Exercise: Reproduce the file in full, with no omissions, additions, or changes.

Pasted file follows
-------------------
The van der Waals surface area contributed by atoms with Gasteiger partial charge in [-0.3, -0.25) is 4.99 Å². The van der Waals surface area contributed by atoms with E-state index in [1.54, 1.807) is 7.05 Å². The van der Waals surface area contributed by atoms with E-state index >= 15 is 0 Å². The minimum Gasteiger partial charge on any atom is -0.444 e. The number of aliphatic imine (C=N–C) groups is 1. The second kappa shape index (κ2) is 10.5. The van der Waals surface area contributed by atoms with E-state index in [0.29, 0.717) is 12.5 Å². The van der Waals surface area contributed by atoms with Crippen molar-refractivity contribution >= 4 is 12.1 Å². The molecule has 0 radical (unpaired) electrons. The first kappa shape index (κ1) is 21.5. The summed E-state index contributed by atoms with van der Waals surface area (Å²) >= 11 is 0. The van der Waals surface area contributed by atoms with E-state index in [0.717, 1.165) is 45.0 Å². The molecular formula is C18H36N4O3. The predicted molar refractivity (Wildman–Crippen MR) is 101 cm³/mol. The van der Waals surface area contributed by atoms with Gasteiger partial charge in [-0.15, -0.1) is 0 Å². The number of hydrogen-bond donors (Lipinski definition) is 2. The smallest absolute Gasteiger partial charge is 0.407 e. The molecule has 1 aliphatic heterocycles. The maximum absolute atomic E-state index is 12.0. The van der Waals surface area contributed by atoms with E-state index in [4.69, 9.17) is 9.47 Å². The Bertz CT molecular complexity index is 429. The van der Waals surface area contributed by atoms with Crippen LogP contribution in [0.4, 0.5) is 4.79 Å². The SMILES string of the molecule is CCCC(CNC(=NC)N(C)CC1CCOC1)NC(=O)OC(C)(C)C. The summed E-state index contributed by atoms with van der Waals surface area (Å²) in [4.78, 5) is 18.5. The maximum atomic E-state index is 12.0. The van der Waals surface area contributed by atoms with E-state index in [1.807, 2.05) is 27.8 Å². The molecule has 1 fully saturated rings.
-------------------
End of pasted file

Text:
The van der Waals surface area contributed by atoms with Gasteiger partial charge in [-0.3, -0.25) is 4.99 Å². The van der Waals surface area contributed by atoms with E-state index in [1.54, 1.807) is 7.05 Å². The van der Waals surface area contributed by atoms with E-state index >= 15 is 0 Å². The minimum Gasteiger partial charge on any atom is -0.444 e. The number of aliphatic imine (C=N–C) groups is 1. The second kappa shape index (κ2) is 10.5. The van der Waals surface area contributed by atoms with E-state index in [0.29, 0.717) is 12.5 Å². The van der Waals surface area contributed by atoms with Crippen molar-refractivity contribution >= 4 is 12.1 Å². The molecule has 0 radical (unpaired) electrons. The first kappa shape index (κ1) is 21.5. The summed E-state index contributed by atoms with van der Waals surface area (Å²) >= 11 is 0. The van der Waals surface area contributed by atoms with E-state index in [0.717, 1.165) is 45.0 Å². The molecular formula is C18H36N4O3. The predicted molar refractivity (Wildman–Crippen MR) is 101 cm³/mol. The van der Waals surface area contributed by atoms with Gasteiger partial charge in [-0.15, -0.1) is 0 Å². The number of hydrogen-bond donors (Lipinski definition) is 2. The smallest absolute Gasteiger partial charge is 0.407 e. The molecule has 1 aliphatic heterocycles. The maximum absolute atomic E-state index is 12.0. The van der Waals surface area contributed by atoms with E-state index in [4.69, 9.17) is 9.47 Å². The Bertz CT molecular complexity index is 429. The van der Waals surface area contributed by atoms with Crippen LogP contribution in [0.4, 0.5) is 4.79 Å². The SMILES string of the molecule is CCCC(CNC(=NC)N(C)CC1CCOC1)NC(=O)OC(C)(C)C. The summed E-state index contributed by atoms with van der Waals surface area (Å²) in [4.78, 5) is 18.5. The maximum atomic E-state index is 12.0. The van der Waals surface area contributed by atoms with E-state index in [1.807, 2.05) is 27.8 Å². The molecule has 1 fully saturated rings.